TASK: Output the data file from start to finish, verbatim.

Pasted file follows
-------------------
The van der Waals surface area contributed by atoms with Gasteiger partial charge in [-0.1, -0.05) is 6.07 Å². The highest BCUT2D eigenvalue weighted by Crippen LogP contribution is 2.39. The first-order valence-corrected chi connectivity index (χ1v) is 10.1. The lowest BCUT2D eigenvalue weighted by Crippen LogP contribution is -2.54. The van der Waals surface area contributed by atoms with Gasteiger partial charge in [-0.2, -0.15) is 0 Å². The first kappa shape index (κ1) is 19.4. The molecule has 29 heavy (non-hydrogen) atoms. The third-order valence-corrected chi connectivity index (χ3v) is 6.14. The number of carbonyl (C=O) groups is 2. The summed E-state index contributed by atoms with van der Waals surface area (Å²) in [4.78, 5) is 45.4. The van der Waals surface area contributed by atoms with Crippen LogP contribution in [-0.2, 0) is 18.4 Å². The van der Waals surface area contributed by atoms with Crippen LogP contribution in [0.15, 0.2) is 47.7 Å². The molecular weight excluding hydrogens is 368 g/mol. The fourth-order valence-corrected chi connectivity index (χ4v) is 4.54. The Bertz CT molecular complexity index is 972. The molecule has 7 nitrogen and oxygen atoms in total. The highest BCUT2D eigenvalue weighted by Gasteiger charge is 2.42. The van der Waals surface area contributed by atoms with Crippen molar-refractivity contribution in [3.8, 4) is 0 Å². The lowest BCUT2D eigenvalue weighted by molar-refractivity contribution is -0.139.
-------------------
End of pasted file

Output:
The van der Waals surface area contributed by atoms with Gasteiger partial charge in [-0.1, -0.05) is 6.07 Å². The highest BCUT2D eigenvalue weighted by Crippen LogP contribution is 2.39. The first-order valence-corrected chi connectivity index (χ1v) is 10.1. The lowest BCUT2D eigenvalue weighted by Crippen LogP contribution is -2.54. The van der Waals surface area contributed by atoms with Gasteiger partial charge in [-0.2, -0.15) is 0 Å². The first kappa shape index (κ1) is 19.4. The molecule has 29 heavy (non-hydrogen) atoms. The third-order valence-corrected chi connectivity index (χ3v) is 6.14. The number of carbonyl (C=O) groups is 2. The summed E-state index contributed by atoms with van der Waals surface area (Å²) in [4.78, 5) is 45.4. The van der Waals surface area contributed by atoms with Crippen LogP contribution in [-0.2, 0) is 18.4 Å². The van der Waals surface area contributed by atoms with Crippen LogP contribution in [0.15, 0.2) is 47.7 Å². The molecular weight excluding hydrogens is 368 g/mol. The fourth-order valence-corrected chi connectivity index (χ4v) is 4.54. The Bertz CT molecular complexity index is 972. The molecule has 7 nitrogen and oxygen atoms in total. The highest BCUT2D eigenvalue weighted by Gasteiger charge is 2.42. The van der Waals surface area contributed by atoms with Crippen molar-refractivity contribution in [3.8, 4) is 0 Å². The lowest BCUT2D eigenvalue weighted by molar-refractivity contribution is -0.139.